‪ Looking north on Mott Street at night in 2015. Manhattan's Chinatown is home to the highest concentration of Chinese people in the Western Hemisphere. ‬
Looking north on Mott Street at night in 2015. Manhattan's Chinatown is home to the highest concentration of Chinese people in the Western Hemisphere.[5]

Economy

Chinatown 02 - New York City
A Chinatown grocery store
Chinatown manhattan fishmarket
A fish market in Chinatown

Chinese greengrocers and fishmongers are clustered around Mott Street, Mulberry Street, Canal Street (by Baxter Street), and all along East Broadway (especially by Catherine Street). The Chinese jewelers' district is on Canal Street between Mott and Bowery. Due to the high savings rate among Chinese, there are many Asian and American banks in the neighborhood. Canal Street, west of Broadway (especially on the North side), is filled with street vendors selling knock-off brands of perfumes, watches, and handbags. This section of Canal Street was previously the home of warehouse stores selling surplus/salvage electronics and hardware.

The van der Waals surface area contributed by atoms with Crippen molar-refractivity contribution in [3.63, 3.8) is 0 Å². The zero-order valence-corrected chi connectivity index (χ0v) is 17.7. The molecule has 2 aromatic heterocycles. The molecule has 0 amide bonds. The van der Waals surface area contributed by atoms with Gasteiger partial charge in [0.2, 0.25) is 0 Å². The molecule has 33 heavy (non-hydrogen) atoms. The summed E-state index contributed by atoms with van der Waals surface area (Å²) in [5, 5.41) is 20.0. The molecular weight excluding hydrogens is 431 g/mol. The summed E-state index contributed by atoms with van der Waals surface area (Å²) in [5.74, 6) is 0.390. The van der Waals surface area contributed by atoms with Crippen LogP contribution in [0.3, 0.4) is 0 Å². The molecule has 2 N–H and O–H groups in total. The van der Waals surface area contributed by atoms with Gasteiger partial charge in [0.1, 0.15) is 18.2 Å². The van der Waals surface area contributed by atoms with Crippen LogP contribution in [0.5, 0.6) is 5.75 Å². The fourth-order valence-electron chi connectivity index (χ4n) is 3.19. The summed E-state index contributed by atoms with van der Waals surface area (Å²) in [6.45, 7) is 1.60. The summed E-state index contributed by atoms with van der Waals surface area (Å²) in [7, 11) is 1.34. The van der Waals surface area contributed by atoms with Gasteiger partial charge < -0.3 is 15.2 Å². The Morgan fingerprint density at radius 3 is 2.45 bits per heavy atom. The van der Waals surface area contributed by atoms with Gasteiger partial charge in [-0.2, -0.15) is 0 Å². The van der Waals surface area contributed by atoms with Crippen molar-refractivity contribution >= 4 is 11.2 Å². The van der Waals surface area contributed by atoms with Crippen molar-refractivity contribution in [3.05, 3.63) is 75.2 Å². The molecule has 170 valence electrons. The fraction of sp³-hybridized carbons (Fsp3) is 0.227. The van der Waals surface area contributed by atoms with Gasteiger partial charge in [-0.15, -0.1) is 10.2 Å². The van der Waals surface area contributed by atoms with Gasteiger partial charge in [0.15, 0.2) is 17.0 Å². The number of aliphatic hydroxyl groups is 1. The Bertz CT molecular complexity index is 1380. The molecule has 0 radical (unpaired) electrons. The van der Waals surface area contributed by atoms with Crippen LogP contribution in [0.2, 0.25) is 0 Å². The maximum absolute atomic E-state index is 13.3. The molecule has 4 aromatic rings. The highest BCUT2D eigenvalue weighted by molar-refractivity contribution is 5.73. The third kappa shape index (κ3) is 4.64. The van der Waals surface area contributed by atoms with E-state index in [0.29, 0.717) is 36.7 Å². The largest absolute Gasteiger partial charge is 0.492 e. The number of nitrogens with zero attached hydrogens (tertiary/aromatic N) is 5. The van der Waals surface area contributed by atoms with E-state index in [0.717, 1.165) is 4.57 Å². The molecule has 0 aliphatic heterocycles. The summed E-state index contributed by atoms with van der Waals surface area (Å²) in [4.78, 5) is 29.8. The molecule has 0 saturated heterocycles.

In addition, tourism and restaurants are major industries. The district boasts many historical and cultural attractions, and it is a destination for tour companies like Manhattan Walking Tour, Big Onion, NYC Chinatown Tours, and Lower East Side History Project.[95] Tour stops often include landmarks like the Church of the Transfiguration and the Lin Zexu and Confucius statues.[96] The enclave's many restaurants also support the tourism industry. The Manhattan Food Tours and New York Food Tours companies runs programs taking visitors to the area's eateries for dishes like Shanghai Scallion Pancakes and wonton soup.[97] The Chinatown restaurant scene is large and vibrant, with more than 300 Chinese restaurants in the neighborhood providing employment. Notable and well reviewed Chinatown establishments include Joe's Shanghai, Jing Fong, New Green Bo and Amazing 66.[98]